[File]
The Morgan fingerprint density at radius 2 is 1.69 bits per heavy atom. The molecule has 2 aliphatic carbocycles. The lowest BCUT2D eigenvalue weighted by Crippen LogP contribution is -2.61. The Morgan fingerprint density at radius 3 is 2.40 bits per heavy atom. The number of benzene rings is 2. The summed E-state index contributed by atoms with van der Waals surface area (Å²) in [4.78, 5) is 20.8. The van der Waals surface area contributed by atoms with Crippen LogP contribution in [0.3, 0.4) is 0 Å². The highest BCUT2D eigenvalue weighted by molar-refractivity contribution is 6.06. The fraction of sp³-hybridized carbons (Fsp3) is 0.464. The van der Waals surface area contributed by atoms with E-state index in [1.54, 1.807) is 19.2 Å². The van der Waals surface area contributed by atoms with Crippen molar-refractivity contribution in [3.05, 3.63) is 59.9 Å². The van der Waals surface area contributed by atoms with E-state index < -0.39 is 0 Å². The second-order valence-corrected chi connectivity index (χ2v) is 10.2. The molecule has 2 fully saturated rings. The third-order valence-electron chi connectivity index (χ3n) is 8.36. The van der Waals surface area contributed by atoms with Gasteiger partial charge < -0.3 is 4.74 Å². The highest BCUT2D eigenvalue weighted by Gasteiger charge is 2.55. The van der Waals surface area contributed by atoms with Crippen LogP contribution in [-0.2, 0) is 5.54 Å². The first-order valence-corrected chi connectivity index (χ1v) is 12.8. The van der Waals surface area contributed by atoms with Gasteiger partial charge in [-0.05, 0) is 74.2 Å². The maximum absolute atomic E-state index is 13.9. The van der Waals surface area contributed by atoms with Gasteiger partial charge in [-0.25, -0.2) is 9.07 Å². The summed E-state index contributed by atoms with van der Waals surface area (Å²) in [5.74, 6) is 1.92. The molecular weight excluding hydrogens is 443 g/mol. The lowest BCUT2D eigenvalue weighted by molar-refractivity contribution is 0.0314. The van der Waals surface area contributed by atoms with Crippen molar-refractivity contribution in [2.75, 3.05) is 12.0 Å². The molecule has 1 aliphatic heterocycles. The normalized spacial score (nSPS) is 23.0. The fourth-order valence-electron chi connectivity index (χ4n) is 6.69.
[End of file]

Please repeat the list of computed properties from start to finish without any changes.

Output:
The Morgan fingerprint density at radius 2 is 1.69 bits per heavy atom. The molecule has 2 aliphatic carbocycles. The lowest BCUT2D eigenvalue weighted by Crippen LogP contribution is -2.61. The Morgan fingerprint density at radius 3 is 2.40 bits per heavy atom. The number of benzene rings is 2. The summed E-state index contributed by atoms with van der Waals surface area (Å²) in [4.78, 5) is 20.8. The van der Waals surface area contributed by atoms with Crippen LogP contribution in [0.3, 0.4) is 0 Å². The highest BCUT2D eigenvalue weighted by molar-refractivity contribution is 6.06. The fraction of sp³-hybridized carbons (Fsp3) is 0.464. The van der Waals surface area contributed by atoms with E-state index in [1.54, 1.807) is 19.2 Å². The van der Waals surface area contributed by atoms with Crippen molar-refractivity contribution in [3.05, 3.63) is 59.9 Å². The van der Waals surface area contributed by atoms with E-state index < -0.39 is 0 Å². The second-order valence-corrected chi connectivity index (χ2v) is 10.2. The molecule has 2 fully saturated rings. The third-order valence-electron chi connectivity index (χ3n) is 8.36. The van der Waals surface area contributed by atoms with Gasteiger partial charge < -0.3 is 4.74 Å². The highest BCUT2D eigenvalue weighted by Gasteiger charge is 2.55. The van der Waals surface area contributed by atoms with Crippen LogP contribution in [-0.2, 0) is 5.54 Å². The first-order valence-corrected chi connectivity index (χ1v) is 12.8. The van der Waals surface area contributed by atoms with Gasteiger partial charge in [-0.05, 0) is 74.2 Å². The maximum absolute atomic E-state index is 13.9. The van der Waals surface area contributed by atoms with Gasteiger partial charge in [-0.25, -0.2) is 9.07 Å². The summed E-state index contributed by atoms with van der Waals surface area (Å²) in [5.74, 6) is 1.92. The molecular weight excluding hydrogens is 443 g/mol. The lowest BCUT2D eigenvalue weighted by molar-refractivity contribution is 0.0314. The van der Waals surface area contributed by atoms with Crippen molar-refractivity contribution in [2.75, 3.05) is 12.0 Å². The molecule has 1 aliphatic heterocycles. The normalized spacial score (nSPS) is 23.0. The fourth-order valence-electron chi connectivity index (χ4n) is 6.69.